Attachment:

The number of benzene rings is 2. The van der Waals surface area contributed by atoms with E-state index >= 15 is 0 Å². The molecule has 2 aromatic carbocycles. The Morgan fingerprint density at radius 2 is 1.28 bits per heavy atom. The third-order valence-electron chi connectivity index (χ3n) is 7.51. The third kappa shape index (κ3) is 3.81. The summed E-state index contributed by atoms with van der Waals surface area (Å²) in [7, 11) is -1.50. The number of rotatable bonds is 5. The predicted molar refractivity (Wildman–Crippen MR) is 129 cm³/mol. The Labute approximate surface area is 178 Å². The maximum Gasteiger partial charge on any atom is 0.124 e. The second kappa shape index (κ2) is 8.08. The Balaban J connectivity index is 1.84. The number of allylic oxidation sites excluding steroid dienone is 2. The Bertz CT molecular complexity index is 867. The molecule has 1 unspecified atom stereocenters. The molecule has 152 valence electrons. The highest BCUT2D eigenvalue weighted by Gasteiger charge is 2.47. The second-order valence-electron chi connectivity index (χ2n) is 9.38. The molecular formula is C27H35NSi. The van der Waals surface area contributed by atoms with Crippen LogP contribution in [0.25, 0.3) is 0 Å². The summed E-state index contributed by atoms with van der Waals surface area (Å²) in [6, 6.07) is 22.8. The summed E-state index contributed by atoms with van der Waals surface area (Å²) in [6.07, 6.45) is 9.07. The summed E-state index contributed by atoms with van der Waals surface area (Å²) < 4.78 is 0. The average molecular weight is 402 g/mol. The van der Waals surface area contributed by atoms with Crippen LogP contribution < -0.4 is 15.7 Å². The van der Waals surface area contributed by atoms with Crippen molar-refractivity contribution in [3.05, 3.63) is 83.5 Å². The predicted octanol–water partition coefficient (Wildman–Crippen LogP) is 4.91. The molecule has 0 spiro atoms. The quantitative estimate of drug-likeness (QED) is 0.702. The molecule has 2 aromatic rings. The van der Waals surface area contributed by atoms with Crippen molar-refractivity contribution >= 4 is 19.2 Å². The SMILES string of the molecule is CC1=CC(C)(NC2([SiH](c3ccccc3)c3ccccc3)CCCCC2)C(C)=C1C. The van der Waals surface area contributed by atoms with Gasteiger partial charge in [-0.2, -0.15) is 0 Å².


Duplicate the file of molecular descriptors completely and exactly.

The number of benzene rings is 2. The van der Waals surface area contributed by atoms with E-state index >= 15 is 0 Å². The molecule has 2 aromatic carbocycles. The Morgan fingerprint density at radius 2 is 1.28 bits per heavy atom. The third-order valence-electron chi connectivity index (χ3n) is 7.51. The third kappa shape index (κ3) is 3.81. The summed E-state index contributed by atoms with van der Waals surface area (Å²) in [7, 11) is -1.50. The number of rotatable bonds is 5. The predicted molar refractivity (Wildman–Crippen MR) is 129 cm³/mol. The Labute approximate surface area is 178 Å². The maximum Gasteiger partial charge on any atom is 0.124 e. The second kappa shape index (κ2) is 8.08. The Balaban J connectivity index is 1.84. The number of allylic oxidation sites excluding steroid dienone is 2. The Bertz CT molecular complexity index is 867. The molecule has 1 unspecified atom stereocenters. The molecule has 152 valence electrons. The highest BCUT2D eigenvalue weighted by Gasteiger charge is 2.47. The second-order valence-electron chi connectivity index (χ2n) is 9.38. The molecular formula is C27H35NSi. The van der Waals surface area contributed by atoms with Crippen LogP contribution in [0.25, 0.3) is 0 Å². The summed E-state index contributed by atoms with van der Waals surface area (Å²) in [6, 6.07) is 22.8. The summed E-state index contributed by atoms with van der Waals surface area (Å²) in [6.07, 6.45) is 9.07. The summed E-state index contributed by atoms with van der Waals surface area (Å²) < 4.78 is 0. The average molecular weight is 402 g/mol. The van der Waals surface area contributed by atoms with Crippen LogP contribution < -0.4 is 15.7 Å². The van der Waals surface area contributed by atoms with Crippen molar-refractivity contribution in [3.05, 3.63) is 83.5 Å². The predicted octanol–water partition coefficient (Wildman–Crippen LogP) is 4.91. The molecule has 0 spiro atoms. The quantitative estimate of drug-likeness (QED) is 0.702. The molecule has 2 aromatic rings. The van der Waals surface area contributed by atoms with Crippen molar-refractivity contribution >= 4 is 19.2 Å². The SMILES string of the molecule is CC1=CC(C)(NC2([SiH](c3ccccc3)c3ccccc3)CCCCC2)C(C)=C1C. The van der Waals surface area contributed by atoms with Gasteiger partial charge in [-0.2, -0.15) is 0 Å².